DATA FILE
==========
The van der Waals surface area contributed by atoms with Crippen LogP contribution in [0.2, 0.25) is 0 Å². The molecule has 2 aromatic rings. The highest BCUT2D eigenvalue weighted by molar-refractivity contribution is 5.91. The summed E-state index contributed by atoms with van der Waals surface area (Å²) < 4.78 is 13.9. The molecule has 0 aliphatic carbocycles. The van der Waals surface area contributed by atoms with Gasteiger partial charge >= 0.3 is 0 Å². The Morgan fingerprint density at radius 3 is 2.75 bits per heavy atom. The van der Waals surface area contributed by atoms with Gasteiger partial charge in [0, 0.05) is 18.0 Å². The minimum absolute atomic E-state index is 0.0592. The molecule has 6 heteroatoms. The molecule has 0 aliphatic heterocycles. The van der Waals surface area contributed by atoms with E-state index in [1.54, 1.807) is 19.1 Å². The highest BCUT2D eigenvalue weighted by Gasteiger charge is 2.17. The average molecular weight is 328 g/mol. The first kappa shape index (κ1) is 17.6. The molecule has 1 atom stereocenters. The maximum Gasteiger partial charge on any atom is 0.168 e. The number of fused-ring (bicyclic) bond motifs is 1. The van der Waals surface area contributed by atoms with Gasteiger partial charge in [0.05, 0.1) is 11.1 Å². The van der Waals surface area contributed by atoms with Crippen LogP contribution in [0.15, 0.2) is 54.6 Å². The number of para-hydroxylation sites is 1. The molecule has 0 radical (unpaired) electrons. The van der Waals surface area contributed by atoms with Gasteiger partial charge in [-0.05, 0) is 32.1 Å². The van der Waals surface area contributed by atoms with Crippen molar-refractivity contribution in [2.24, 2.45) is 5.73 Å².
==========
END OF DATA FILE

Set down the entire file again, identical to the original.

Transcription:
The van der Waals surface area contributed by atoms with Crippen LogP contribution in [0.2, 0.25) is 0 Å². The molecule has 2 aromatic rings. The highest BCUT2D eigenvalue weighted by molar-refractivity contribution is 5.91. The summed E-state index contributed by atoms with van der Waals surface area (Å²) < 4.78 is 13.9. The molecule has 0 aliphatic carbocycles. The van der Waals surface area contributed by atoms with Gasteiger partial charge >= 0.3 is 0 Å². The Morgan fingerprint density at radius 3 is 2.75 bits per heavy atom. The van der Waals surface area contributed by atoms with Gasteiger partial charge in [0, 0.05) is 18.0 Å². The minimum absolute atomic E-state index is 0.0592. The molecule has 6 heteroatoms. The molecule has 0 aliphatic heterocycles. The van der Waals surface area contributed by atoms with E-state index in [1.54, 1.807) is 19.1 Å². The highest BCUT2D eigenvalue weighted by Gasteiger charge is 2.17. The average molecular weight is 328 g/mol. The first kappa shape index (κ1) is 17.6. The molecule has 1 atom stereocenters. The maximum Gasteiger partial charge on any atom is 0.168 e. The number of fused-ring (bicyclic) bond motifs is 1. The van der Waals surface area contributed by atoms with Gasteiger partial charge in [0.05, 0.1) is 11.1 Å². The van der Waals surface area contributed by atoms with Crippen LogP contribution in [0.15, 0.2) is 54.6 Å². The number of para-hydroxylation sites is 1. The molecule has 0 radical (unpaired) electrons. The van der Waals surface area contributed by atoms with Gasteiger partial charge in [-0.05, 0) is 32.1 Å². The van der Waals surface area contributed by atoms with Crippen molar-refractivity contribution in [2.24, 2.45) is 5.73 Å².